The statement above is used by economists to argue against the introduction of policies to reduce greenhouse gas emissions on the basis that the costs would outweigh the benefits of reducing climate change. It is part of a wider narrative that regulatory policy can only lead to economic costs. However, the statement is perhaps one of the most perverse conclusions from neoclassical economics. It depends on a raft of assumptions that run contrary to real-world experience. Further, as discussed below, if just one assumption is taken out, the conclusion changes.
Sadly, economists and (in particular) economic modellers, have played a key role in turning this fallacy into accepted reality. They have done this by using simple optimisation-based approaches that make strong assumptions about human behaviour. Often the modellers do not critically question or even fully understand these assumptions. Read More »
The newest book by Giorgos Kallis, one of the most prolific degrowth advocates is entitled Limits: Why Malthus Was Wrong and Why Environmentalists Should Care. It is a short and accessible read which contains some important and unconventional arguments. In what follows, I will first briefly summarize the core arguments of the book, which promises to provoke important discussions on the matter of limits and subjects. Then I will reflect on the fuzziness of the primarily cultural conceptualization of capitalism, and argue that neither self-limitation nor degrowth qualifies as a mode of production, such that they could constitute an alternative to capitalism.Read More »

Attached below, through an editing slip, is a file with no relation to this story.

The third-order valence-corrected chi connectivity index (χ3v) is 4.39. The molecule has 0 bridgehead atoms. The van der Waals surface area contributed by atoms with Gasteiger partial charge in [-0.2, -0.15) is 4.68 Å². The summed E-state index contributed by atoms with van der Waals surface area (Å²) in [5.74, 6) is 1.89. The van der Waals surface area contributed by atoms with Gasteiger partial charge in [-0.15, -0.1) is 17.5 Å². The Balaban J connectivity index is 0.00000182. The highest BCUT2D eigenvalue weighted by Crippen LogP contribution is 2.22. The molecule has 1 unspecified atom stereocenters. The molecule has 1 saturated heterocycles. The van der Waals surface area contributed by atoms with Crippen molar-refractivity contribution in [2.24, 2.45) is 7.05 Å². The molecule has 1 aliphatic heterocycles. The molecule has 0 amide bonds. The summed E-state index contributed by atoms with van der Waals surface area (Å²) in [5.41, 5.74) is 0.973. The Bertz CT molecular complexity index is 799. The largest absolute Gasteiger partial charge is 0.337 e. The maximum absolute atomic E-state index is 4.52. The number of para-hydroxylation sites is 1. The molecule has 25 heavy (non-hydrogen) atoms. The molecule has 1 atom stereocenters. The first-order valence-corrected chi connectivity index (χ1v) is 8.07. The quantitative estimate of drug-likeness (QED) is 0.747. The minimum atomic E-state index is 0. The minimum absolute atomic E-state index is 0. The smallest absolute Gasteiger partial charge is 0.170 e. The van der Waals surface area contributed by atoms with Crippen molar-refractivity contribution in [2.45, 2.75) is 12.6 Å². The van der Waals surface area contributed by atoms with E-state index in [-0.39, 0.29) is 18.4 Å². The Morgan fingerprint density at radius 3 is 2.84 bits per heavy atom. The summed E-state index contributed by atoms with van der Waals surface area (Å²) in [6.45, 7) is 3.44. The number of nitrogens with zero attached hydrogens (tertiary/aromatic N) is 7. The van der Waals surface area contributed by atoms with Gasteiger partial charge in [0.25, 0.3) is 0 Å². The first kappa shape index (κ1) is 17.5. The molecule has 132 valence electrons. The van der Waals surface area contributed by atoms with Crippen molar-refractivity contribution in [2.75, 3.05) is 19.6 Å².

The Green New Deal resolution by Alexandria Ocasio-Cortez and Ed Markey sparked an immense amount of discussion on all layers of political discourse, national and international. The way Ocasio-Cortez, Sanders and many others phrase the problem in the broader context of social, economic, and environmental grievances caused by capitalism is crucial for setting the terms of debate and struggle. This opens up space the left can use to address such issues in a systematic way rather than being content with symptomal healing. In fact, countless contributions have already been made on theoretical and tactical grounds. In this piece, we build on those contributions, and unpack the dynamics inherent to the capitalist system that would need to be addressed in the ongoing discussions. We also shed light on the limitations of a market-based and growth-centered approach to tackling climate destabilization, while offering other domains of political intervention such as property relations and demarketization of subsistence.Read More »